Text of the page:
Chris Cooper: I think there's an assumption maybe that the level of deniability creates a lack of accountability. But it's hard to say how far that really holds true. There are recent allegations that the SAS killed detainees in Afghanistan. The British Ministry of Defense generally does not comment on allegations or operations. This all adds to the mystique that surrounds special forces and this really inevitably makes them more attractive characters for video games.

The key antagonists of the game are Russian in particular a rogue actor called General Barkov. For years Russians have been the go-to bad guys in video games, but why is that?

Chris Cooper: This is really a hangover from the Cold War to a large extent. Russia also provides a very technologically advanced adversary with tanks helicopters and really easily identifiable opponents. This is our BMP-1 infantry fighting vehicle, this type of vehicle was deployed by the Soviet Union and used during the Cold War to move troops around and support them in the fight but later Russian variants of the BMP appear in various levels of Call Of Duty: Modern Warfare. Taking on one of these provides a more entertaining challenge in a video game than a few insurgents with RPGs.

But Russia's presence doesn't just make the game more exciting, it's also reflective of modern war. Alongside Ukraine, Russia now has a significant presence in many areas of conflict around the world. However Russia can't commit the same resources to foreign interventions as countries like the US and so they turn to other means.

Chris Cooper: The Wagner group is a Russian paramilitary organization, perhaps it might also be described as a private military company. It often operates in support of Russian operations abroad and is allegedly trained by the Russian Ministry of Defense. The group has been sent, we know, to the Central African Republic and to Libya, but it also has a very heavy presence in the Donbas and Ukraine. The group maybe offers Russia a means to intervene abroad whilst offering a measure of state deniability.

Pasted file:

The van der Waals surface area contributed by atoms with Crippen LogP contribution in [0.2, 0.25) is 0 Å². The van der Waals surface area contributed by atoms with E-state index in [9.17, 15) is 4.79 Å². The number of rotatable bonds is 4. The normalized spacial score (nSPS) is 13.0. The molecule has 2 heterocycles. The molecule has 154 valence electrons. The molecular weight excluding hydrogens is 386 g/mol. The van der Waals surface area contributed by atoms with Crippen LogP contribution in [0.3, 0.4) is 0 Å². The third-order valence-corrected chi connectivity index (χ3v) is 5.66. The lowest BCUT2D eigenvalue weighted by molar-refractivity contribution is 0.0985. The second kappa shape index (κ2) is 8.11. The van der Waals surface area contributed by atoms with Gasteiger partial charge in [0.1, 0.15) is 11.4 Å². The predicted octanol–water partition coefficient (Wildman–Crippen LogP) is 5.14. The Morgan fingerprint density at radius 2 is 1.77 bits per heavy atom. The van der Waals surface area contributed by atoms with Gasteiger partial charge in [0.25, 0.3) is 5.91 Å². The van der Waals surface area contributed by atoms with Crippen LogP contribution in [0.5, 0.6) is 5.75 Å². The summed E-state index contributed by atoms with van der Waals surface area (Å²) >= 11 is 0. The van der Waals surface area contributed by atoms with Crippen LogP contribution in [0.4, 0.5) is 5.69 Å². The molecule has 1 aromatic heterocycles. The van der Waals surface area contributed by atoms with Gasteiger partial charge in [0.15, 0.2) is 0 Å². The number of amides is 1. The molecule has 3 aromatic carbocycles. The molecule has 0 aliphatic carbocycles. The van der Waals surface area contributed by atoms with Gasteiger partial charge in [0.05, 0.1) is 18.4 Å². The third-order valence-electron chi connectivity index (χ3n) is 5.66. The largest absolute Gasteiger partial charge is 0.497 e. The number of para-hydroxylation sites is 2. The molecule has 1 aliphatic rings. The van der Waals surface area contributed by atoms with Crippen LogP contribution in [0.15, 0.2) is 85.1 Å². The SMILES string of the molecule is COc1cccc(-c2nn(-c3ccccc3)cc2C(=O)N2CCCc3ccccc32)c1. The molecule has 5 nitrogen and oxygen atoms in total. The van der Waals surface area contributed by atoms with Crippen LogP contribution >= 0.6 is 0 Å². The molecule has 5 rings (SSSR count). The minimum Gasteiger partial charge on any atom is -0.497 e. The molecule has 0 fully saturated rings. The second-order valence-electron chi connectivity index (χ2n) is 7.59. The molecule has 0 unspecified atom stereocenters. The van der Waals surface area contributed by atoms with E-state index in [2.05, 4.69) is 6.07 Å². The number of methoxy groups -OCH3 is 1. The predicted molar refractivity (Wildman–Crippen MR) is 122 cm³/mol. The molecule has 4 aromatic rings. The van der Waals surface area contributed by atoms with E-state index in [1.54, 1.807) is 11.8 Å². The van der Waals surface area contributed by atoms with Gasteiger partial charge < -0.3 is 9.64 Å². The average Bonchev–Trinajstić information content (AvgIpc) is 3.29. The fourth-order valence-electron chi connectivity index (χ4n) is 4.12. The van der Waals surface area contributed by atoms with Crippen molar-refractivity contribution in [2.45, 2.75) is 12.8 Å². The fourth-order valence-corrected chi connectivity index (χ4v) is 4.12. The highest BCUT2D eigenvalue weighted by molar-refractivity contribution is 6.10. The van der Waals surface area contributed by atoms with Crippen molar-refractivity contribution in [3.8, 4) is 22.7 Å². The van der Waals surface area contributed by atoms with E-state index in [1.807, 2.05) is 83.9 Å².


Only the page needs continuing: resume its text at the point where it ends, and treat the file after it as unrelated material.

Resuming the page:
Facing the Russians are a rebel faction called The Urzikstan Liberation Force, led by a character called Farah Karim. Farah and her faction are closely based on Kurdish Peshmerga who played an important role in the fight against ISIS in Iraq and Syria.

Chris Cooper: The Peshmerga is the military force of the Kurdistan Region of Iraq. Women have served in the Peshmerga forces for decades, with ISIS's emergence they have assumed a more active combat role and even served on the front lines. British forces have been heavily involved in training the peshmerga to increase their capabilities in resisting ISIS. This is a flag of the Kurdistan Region of Iraq, it bears all the names of the British soldiers who were involved in training Peshmerga fighters there over a six-month period in 2015. And this is a training target that was used by Kurdish Peshmerga forces to improve their marksmanship skills. It looks quite pixelated, but obviously it was designed to be seen from quite a long way away.

Farah becomes the player character for a few missions later on in the game and these turn into some of the most affecting sequences. The player goes from elite special forces operator to a young child as Farah and her brother try to escape their town while the Russians role in.

Chris Cooper: I found the experience both intense and disturbing and it left me feeling a little bit uncomfortable having played through it. But I find it interesting and important that that experience and that perspective was included in a video game.According to the UN, 90% of present-day war casualties are civilians. Some studies estimate that between 2003 and 2011 about half a million people died in Iraq as a result of war-related causes following a US-led invasion.

Put all of that together and Call of Duty: Modern Warfare can tell you a lot about what contemporary war is really like. Small details like the depiction of weapons, uniforms, and vehicles are extremely realistic. The game also reflects broad trends in the nature of contemporary conflict like the growth of Special Forces, the nations and non-state actors involved, and the costs paid by civilians. The game's attempts to echo particular real-life events are perhaps a little ham-fisted. But you would expect that from a fictional setting produced primarily to entertain us as players and that's what Call of Duty is really all about.